On this basis, Justice Williams concluded that “[i]t is clear that the DIFC Court’s inherent jurisdiction to stay proceedings is wide-ranging and fundamental.” (see para. 101 of the ruling) In light of the prevailing circumstances in the reference before him, Justice Williams exercised the DIFC Court’s discretion to stay in respect of both Defendants, finding – inter alia in reliance on authority of the English Court of Appeal (see Reichhold Norway ASA v. Goldman Sachs International [2000] 1 WLR 173) – that (i) such dual stay would eliminate any danger of inconsistent findings in concurrent yet divergent fora, (ii) a resolution of the dispute at hand would most likely ensue most readily from arbitration against the First Defendant and (iii) the Claimant was not prevented from pursuing its claims against the Second Defendant, a non-signatory to the underlying arbitration agreement, should proceedings against the First Defendant fail (with any delay in proceedings being adequately compensatable through an award of interest). Justice Williams concluded with a reminder to the Defendants that “an arbitration agreement, while placing a negative obligation on the parties not to litigate, also imposes a positive obligation to co-operate with all aspects of the arbiral procedure and to comply with the resulting award.” (para. 137 of the ruling) The approach taken by Justice Williams to the inherent jurisdiction to stay in favour of non-DIFC arbitration clearly confirms the overall arbitration-friendliness of the DIFC Courts and their unwavering support for arbitration both inside and outside the DIFC.

Apart from the DIFC Court’s proper jurisdiction to grant a stay, the DIFC Court of First Instance’s ruling in International Electromechanical Services v. Al Fattan addresses at least one further issue that is of relevance to arbitration in the DIFC and may set valuable lessons for UAE arbitration more generally, namely the validity and scope of the underlying arbitration agreement. In shorthand, the DIFC Court confirmed the validity of back-to-back clauses in relation to arbitration agreements in a FIDIC contractual setting. More importantly, the Court spelt out its deference to the principle of kompetenz-kompetenz of the competent arbitration tribunal in the following terms:

“[The Parties’] agreement is governed by Dubai law, a law technically foreign to this Court, so that the agreement is to arbitrate in a foreign seat under a foreign law. Therefore, this Court will not make a final finding as to the validity and scope of the arbitration agreement. Instead, this Court, if it finds it has jurisdiction, will order a stay if, on the evidence before it, it concludes that prima facie a valid arbitration agreement covers the present dispute and that a stay is appropriate. If the matter is submitted to arbitration, neither the DIAC [in accordance with Article 6.2 of the DIAC Arbitration Rules] nor the arbitration tribunal would be legally bound by this Court’s finding that the agreement is prima facie valid. They would be free to rule on the tribunal’s jurisdiction, no doubt paying some regard to the prima facie finding of this Court.” (at para. 35 of the ruling, original footnote omitted)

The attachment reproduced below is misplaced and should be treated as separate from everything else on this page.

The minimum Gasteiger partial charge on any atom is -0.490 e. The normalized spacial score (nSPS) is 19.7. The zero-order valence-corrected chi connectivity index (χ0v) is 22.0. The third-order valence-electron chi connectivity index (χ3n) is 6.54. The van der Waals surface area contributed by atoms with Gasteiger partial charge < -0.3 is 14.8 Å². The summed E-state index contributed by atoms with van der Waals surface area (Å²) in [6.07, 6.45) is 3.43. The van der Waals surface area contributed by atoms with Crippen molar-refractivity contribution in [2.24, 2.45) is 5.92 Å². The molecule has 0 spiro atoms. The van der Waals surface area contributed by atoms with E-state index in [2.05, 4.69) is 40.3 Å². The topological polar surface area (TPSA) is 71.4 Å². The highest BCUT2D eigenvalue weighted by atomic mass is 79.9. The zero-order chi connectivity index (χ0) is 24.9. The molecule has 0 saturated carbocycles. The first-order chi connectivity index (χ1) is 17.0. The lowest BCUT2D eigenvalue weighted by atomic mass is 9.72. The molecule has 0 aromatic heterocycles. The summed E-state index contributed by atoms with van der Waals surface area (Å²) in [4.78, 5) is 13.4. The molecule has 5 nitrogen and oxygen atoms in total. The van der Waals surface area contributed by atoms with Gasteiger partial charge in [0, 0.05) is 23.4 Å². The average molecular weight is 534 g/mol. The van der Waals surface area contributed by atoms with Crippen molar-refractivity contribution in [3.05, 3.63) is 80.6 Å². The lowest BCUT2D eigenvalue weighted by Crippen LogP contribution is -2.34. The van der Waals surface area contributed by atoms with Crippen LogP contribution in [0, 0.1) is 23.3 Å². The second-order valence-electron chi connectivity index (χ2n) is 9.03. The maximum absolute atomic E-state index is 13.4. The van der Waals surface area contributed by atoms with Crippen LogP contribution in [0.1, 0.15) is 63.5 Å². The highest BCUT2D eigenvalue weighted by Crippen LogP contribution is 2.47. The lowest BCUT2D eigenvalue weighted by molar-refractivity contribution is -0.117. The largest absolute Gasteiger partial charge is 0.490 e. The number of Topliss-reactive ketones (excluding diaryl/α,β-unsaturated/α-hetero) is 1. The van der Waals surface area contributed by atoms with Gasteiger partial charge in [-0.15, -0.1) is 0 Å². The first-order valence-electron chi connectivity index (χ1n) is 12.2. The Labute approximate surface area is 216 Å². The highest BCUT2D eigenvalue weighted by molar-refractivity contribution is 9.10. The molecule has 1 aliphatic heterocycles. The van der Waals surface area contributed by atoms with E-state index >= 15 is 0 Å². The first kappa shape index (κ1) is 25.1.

In concluding in favour of the prima facie validity of the arbitration agreement, Justice Williams relied on the requirement in writing of arbitration agreements in the terms of Article 203(2) of the UAE Civil Procedures Code and the judgment of the Dubai Court of Cassation in Case no. 164/2008 confirming the authority of a director of a limited liability company to bind that company to arbitration.

Apart from these further lessons to be learnt, Justice Williams QC’s ruling in International Electromechanical Services v. Al Fattan will, no doubt, in a first instance be remembered for confirming the DIFC Court’s inherent jurisdiction to grant a stay of litigious proceedings pending in the DIFC in favorem arbitrandi, both outside the narrower DIFC and outside the wider UAE, and for having taken the fear that the UAE may be in breach of its international obligations under Article II(3) of the New York Convention going forward.